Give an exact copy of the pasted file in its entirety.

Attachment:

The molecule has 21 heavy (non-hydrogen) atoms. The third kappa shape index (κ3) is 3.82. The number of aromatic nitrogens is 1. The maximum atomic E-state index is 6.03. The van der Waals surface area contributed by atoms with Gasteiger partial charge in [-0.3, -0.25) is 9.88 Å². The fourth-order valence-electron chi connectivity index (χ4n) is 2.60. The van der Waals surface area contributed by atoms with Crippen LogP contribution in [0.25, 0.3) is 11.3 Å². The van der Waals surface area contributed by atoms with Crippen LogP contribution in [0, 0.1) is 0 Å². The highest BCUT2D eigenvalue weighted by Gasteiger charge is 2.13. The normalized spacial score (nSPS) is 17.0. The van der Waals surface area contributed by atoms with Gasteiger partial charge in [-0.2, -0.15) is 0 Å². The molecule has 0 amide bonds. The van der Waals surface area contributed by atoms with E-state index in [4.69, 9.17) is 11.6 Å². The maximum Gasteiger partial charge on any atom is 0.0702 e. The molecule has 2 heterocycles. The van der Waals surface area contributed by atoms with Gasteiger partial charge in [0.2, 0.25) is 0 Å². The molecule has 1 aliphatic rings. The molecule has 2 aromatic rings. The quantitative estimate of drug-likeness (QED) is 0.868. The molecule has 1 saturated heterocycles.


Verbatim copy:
The molecule has 21 heavy (non-hydrogen) atoms. The third kappa shape index (κ3) is 3.82. The number of aromatic nitrogens is 1. The maximum atomic E-state index is 6.03. The van der Waals surface area contributed by atoms with Gasteiger partial charge in [-0.3, -0.25) is 9.88 Å². The fourth-order valence-electron chi connectivity index (χ4n) is 2.60. The van der Waals surface area contributed by atoms with Crippen LogP contribution in [0.25, 0.3) is 11.3 Å². The van der Waals surface area contributed by atoms with Crippen LogP contribution in [0, 0.1) is 0 Å². The highest BCUT2D eigenvalue weighted by Gasteiger charge is 2.13. The normalized spacial score (nSPS) is 17.0. The van der Waals surface area contributed by atoms with Gasteiger partial charge in [-0.2, -0.15) is 0 Å². The molecule has 0 amide bonds. The van der Waals surface area contributed by atoms with E-state index in [4.69, 9.17) is 11.6 Å². The maximum Gasteiger partial charge on any atom is 0.0702 e. The molecule has 2 heterocycles. The van der Waals surface area contributed by atoms with Gasteiger partial charge in [0.2, 0.25) is 0 Å². The molecule has 1 aliphatic rings. The molecule has 2 aromatic rings. The quantitative estimate of drug-likeness (QED) is 0.868. The molecule has 1 saturated heterocycles.